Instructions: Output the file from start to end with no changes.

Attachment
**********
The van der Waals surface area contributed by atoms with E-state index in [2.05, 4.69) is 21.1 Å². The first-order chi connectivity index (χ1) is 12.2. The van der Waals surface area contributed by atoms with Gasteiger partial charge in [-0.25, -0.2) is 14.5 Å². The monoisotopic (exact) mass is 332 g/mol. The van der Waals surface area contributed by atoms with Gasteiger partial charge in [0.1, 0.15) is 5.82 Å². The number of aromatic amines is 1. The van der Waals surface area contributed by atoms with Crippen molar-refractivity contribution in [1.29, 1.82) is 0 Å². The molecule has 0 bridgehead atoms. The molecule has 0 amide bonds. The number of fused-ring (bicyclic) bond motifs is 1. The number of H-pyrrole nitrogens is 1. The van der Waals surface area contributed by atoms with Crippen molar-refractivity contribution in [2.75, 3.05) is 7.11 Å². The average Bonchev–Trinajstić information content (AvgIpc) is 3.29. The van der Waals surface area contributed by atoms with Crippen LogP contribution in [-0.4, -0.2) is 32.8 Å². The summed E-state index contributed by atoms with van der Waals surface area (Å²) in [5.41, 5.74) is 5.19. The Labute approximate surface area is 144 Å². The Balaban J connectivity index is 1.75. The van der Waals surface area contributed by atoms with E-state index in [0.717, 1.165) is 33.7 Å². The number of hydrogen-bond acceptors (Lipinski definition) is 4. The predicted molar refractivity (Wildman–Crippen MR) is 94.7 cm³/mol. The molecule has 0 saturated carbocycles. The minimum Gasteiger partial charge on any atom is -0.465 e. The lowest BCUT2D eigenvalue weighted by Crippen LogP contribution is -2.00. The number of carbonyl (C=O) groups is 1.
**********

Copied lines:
The van der Waals surface area contributed by atoms with E-state index in [2.05, 4.69) is 21.1 Å². The first-order chi connectivity index (χ1) is 12.2. The van der Waals surface area contributed by atoms with Gasteiger partial charge in [-0.25, -0.2) is 14.5 Å². The monoisotopic (exact) mass is 332 g/mol. The van der Waals surface area contributed by atoms with Gasteiger partial charge in [0.1, 0.15) is 5.82 Å². The number of aromatic amines is 1. The van der Waals surface area contributed by atoms with Crippen molar-refractivity contribution in [1.29, 1.82) is 0 Å². The molecule has 0 bridgehead atoms. The molecule has 0 amide bonds. The number of fused-ring (bicyclic) bond motifs is 1. The number of H-pyrrole nitrogens is 1. The van der Waals surface area contributed by atoms with Crippen molar-refractivity contribution in [2.75, 3.05) is 7.11 Å². The average Bonchev–Trinajstić information content (AvgIpc) is 3.29. The van der Waals surface area contributed by atoms with Crippen LogP contribution in [-0.4, -0.2) is 32.8 Å². The summed E-state index contributed by atoms with van der Waals surface area (Å²) in [5.41, 5.74) is 5.19. The Labute approximate surface area is 144 Å². The Balaban J connectivity index is 1.75. The van der Waals surface area contributed by atoms with E-state index in [0.717, 1.165) is 33.7 Å². The number of hydrogen-bond acceptors (Lipinski definition) is 4. The predicted molar refractivity (Wildman–Crippen MR) is 94.7 cm³/mol. The molecule has 0 saturated carbocycles. The minimum Gasteiger partial charge on any atom is -0.465 e. The lowest BCUT2D eigenvalue weighted by Crippen LogP contribution is -2.00. The number of carbonyl (C=O) groups is 1.